Morenci mayor Keith Pennington told city council Monday the Michigan Economic Development Corporation (MEDC) is interested in moving forward with the project.

Pennington praised city administrator/clerk Renée Schroeder for maintaining contact with the MEDC and urging the agency to keep the road project open.

Pennington learned Monday afternoon the state has federal “stimulus” funds that might be sent to Morenci. If approved, funds would cover the cost of completing the north/south portion of the road through the park—giving access off Main Street—and installing water and sewer lines along the road.

When the project was initially discussed, the city was to contribute $270,000 to the state’s $900,000.

After Pennington told the MEDC that the city no longer has that much funding to contribute, a revised offer shows the city paying $100,000 and a state grant coming through with $1.17 million.

“My opinion would be that even if we had to borrow the money this would be an important project to get done,” he said.

The majority of the city’s contribution would come through the sewer fund. About $440,000 of the project would pay for sewer work.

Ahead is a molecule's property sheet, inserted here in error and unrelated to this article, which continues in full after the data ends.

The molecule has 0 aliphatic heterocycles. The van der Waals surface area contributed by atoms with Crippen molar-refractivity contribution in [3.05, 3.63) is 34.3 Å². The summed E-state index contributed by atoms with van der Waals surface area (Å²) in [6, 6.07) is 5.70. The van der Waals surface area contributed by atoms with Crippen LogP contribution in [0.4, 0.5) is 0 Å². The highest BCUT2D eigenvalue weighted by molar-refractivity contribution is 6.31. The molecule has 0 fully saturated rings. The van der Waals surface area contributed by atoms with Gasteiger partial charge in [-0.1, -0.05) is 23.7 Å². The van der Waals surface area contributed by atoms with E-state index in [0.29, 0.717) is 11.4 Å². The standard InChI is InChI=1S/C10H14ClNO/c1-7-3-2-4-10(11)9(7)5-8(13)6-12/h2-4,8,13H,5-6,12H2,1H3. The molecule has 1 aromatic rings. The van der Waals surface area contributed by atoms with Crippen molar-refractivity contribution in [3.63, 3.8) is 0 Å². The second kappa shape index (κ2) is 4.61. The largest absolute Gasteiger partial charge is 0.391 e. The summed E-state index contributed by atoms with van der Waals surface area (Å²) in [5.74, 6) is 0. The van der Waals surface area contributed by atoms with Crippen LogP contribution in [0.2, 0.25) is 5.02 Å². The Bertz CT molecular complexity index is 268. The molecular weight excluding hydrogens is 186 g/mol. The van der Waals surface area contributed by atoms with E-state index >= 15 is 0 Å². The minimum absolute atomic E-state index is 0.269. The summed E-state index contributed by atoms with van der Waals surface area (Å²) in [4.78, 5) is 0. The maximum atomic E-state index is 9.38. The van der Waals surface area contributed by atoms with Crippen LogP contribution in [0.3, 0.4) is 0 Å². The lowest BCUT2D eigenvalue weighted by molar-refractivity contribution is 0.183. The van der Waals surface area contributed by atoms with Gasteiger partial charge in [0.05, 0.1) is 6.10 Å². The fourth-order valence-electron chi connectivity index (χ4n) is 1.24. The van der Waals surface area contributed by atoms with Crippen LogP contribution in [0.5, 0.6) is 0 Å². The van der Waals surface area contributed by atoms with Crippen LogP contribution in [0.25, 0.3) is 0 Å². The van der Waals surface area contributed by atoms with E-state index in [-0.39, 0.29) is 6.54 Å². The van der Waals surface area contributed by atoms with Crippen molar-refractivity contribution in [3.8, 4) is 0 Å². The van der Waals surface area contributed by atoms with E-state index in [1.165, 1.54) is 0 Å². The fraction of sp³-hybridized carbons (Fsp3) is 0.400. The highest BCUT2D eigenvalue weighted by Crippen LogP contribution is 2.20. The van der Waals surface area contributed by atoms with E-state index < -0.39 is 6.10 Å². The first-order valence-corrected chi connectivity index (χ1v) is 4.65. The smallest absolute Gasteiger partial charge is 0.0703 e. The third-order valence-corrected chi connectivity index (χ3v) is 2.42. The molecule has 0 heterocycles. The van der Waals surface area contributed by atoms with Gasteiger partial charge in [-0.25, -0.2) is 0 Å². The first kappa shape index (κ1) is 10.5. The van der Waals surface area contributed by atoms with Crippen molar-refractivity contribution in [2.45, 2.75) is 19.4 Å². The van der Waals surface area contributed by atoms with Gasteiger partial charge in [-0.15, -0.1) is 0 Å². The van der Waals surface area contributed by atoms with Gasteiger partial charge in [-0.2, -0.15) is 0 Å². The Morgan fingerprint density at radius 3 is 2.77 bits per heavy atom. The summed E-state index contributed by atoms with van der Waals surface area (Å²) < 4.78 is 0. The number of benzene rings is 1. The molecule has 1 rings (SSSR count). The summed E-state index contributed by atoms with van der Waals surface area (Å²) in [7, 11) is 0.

Councilor Tracy Schell asked if this would drain the sewer fund dry. For the ICE grant parking lots project, the city recently pledged about $50,000.

Schroeder reviewed several fund sources from various department of public works funds, and noted that some money must be reserved for renovation of the city’s older water tower.

City supervisor Barney Vanderpool said the project would give a loop in the water system in the southeast part of town and would provide better water flow for fire protection.

Schell said the new road would also benefit the city in marketing the industrial park.

Audience member Kent Deatrick noted that many streets in town are in need of repair and funds should also be directed for that use. Pennington said the new road would actually increase state funds for road repair.

Councilor Greg Braun reminded council of the importance of the new road in regard to the bridge near Dollar General. The bridge will have to be replaced in a few years and a new road through the industrial park would provide an alternate route through town without diverting traffic past the school.

Pennington said the city has done well in maximizing existing tax dollars by taking opportunities with state grants. More than $2 million in grants have been received in recent years.

“Whatever we have to do with our budget to get there, it will be worth it, including borrowing,” Pennington said. “I am confident we could work it out in the budget when it comes to that.”

In this case, especially, he said, he believes it would be wise to act on a project that requires matching funds of less than 10 percent.

Schell also stated that it would be beneficial to invest in the industrial park so the city is ready to act when the economy rebounds.

Council voted unanimously to commit $100,000 to the project.